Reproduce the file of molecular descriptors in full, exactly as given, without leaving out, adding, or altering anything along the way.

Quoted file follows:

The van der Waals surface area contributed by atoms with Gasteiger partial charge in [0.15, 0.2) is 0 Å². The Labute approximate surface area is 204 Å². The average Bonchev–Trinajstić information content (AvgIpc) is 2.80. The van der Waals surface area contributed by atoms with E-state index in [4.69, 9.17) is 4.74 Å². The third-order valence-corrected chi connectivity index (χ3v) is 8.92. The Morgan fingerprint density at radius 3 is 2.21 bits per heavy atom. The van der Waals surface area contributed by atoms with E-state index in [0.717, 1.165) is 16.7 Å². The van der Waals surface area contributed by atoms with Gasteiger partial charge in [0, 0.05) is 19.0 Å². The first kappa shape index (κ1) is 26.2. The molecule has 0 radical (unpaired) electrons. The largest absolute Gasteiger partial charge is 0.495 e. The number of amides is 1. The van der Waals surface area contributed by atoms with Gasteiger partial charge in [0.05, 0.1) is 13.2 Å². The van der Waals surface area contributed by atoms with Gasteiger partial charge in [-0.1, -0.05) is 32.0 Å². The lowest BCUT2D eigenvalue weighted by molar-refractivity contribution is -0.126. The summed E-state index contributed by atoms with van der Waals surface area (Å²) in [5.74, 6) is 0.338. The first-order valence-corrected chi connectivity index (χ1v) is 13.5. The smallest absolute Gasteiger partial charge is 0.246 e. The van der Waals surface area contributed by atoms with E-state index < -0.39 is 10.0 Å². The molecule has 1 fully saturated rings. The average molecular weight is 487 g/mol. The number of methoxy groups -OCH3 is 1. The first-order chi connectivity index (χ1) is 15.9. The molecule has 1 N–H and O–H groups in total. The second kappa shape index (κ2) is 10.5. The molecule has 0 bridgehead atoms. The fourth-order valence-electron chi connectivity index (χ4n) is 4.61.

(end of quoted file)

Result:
The van der Waals surface area contributed by atoms with Gasteiger partial charge in [0.15, 0.2) is 0 Å². The Labute approximate surface area is 204 Å². The average Bonchev–Trinajstić information content (AvgIpc) is 2.80. The van der Waals surface area contributed by atoms with E-state index in [4.69, 9.17) is 4.74 Å². The third-order valence-corrected chi connectivity index (χ3v) is 8.92. The Morgan fingerprint density at radius 3 is 2.21 bits per heavy atom. The van der Waals surface area contributed by atoms with E-state index in [0.717, 1.165) is 16.7 Å². The van der Waals surface area contributed by atoms with Gasteiger partial charge in [0, 0.05) is 19.0 Å². The first kappa shape index (κ1) is 26.2. The molecule has 0 radical (unpaired) electrons. The largest absolute Gasteiger partial charge is 0.495 e. The number of amides is 1. The van der Waals surface area contributed by atoms with Gasteiger partial charge in [0.05, 0.1) is 13.2 Å². The van der Waals surface area contributed by atoms with Gasteiger partial charge in [-0.1, -0.05) is 32.0 Å². The lowest BCUT2D eigenvalue weighted by molar-refractivity contribution is -0.126. The summed E-state index contributed by atoms with van der Waals surface area (Å²) in [5.74, 6) is 0.338. The first-order valence-corrected chi connectivity index (χ1v) is 13.5. The smallest absolute Gasteiger partial charge is 0.246 e. The van der Waals surface area contributed by atoms with E-state index < -0.39 is 10.0 Å². The molecule has 1 fully saturated rings. The average molecular weight is 487 g/mol. The number of methoxy groups -OCH3 is 1. The first-order chi connectivity index (χ1) is 15.9. The molecule has 1 N–H and O–H groups in total. The second kappa shape index (κ2) is 10.5. The molecule has 0 bridgehead atoms. The fourth-order valence-electron chi connectivity index (χ4n) is 4.61.